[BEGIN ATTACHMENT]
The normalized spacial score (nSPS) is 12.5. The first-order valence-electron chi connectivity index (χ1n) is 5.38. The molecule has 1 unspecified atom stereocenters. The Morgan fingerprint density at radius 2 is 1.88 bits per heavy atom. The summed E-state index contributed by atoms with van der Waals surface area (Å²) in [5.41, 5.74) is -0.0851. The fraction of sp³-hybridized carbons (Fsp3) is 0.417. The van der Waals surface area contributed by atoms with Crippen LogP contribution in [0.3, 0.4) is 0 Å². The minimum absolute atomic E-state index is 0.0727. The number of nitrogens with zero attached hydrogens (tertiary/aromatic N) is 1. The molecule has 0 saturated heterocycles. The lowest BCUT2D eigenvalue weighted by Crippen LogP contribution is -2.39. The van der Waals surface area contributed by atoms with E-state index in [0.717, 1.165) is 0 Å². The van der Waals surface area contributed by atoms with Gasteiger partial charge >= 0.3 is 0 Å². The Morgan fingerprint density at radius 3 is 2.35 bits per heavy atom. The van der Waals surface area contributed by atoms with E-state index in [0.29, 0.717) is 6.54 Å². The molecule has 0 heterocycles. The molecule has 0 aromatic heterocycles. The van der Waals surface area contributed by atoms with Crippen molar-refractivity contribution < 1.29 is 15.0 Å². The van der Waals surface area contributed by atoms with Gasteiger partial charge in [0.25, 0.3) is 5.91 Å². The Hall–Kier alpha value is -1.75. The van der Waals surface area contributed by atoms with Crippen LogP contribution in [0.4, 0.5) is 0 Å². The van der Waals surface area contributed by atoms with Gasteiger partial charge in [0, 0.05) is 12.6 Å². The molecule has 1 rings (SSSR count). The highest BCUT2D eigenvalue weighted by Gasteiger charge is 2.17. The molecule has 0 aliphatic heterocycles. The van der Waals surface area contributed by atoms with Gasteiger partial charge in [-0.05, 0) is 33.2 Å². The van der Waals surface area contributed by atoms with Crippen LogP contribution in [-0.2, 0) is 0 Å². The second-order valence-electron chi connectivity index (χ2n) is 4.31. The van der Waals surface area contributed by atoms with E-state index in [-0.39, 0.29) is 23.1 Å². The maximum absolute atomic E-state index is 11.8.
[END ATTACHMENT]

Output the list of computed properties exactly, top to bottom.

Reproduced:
The normalized spacial score (nSPS) is 12.5. The first-order valence-electron chi connectivity index (χ1n) is 5.38. The molecule has 1 unspecified atom stereocenters. The Morgan fingerprint density at radius 2 is 1.88 bits per heavy atom. The summed E-state index contributed by atoms with van der Waals surface area (Å²) in [5.41, 5.74) is -0.0851. The fraction of sp³-hybridized carbons (Fsp3) is 0.417. The van der Waals surface area contributed by atoms with Crippen LogP contribution in [0.3, 0.4) is 0 Å². The minimum absolute atomic E-state index is 0.0727. The number of nitrogens with zero attached hydrogens (tertiary/aromatic N) is 1. The molecule has 0 saturated heterocycles. The lowest BCUT2D eigenvalue weighted by Crippen LogP contribution is -2.39. The van der Waals surface area contributed by atoms with E-state index in [0.717, 1.165) is 0 Å². The van der Waals surface area contributed by atoms with Gasteiger partial charge >= 0.3 is 0 Å². The Morgan fingerprint density at radius 3 is 2.35 bits per heavy atom. The van der Waals surface area contributed by atoms with E-state index in [0.29, 0.717) is 6.54 Å². The molecule has 0 heterocycles. The molecule has 0 aromatic heterocycles. The van der Waals surface area contributed by atoms with Crippen molar-refractivity contribution < 1.29 is 15.0 Å². The van der Waals surface area contributed by atoms with Gasteiger partial charge in [0.25, 0.3) is 5.91 Å². The Hall–Kier alpha value is -1.75. The van der Waals surface area contributed by atoms with Crippen LogP contribution in [0.4, 0.5) is 0 Å². The van der Waals surface area contributed by atoms with Gasteiger partial charge in [0, 0.05) is 12.6 Å². The molecule has 1 rings (SSSR count). The highest BCUT2D eigenvalue weighted by Gasteiger charge is 2.17. The molecule has 0 aliphatic heterocycles. The van der Waals surface area contributed by atoms with Gasteiger partial charge in [-0.05, 0) is 33.2 Å². The van der Waals surface area contributed by atoms with Crippen LogP contribution in [-0.2, 0) is 0 Å². The second-order valence-electron chi connectivity index (χ2n) is 4.31. The van der Waals surface area contributed by atoms with E-state index in [-0.39, 0.29) is 23.1 Å². The maximum absolute atomic E-state index is 11.8.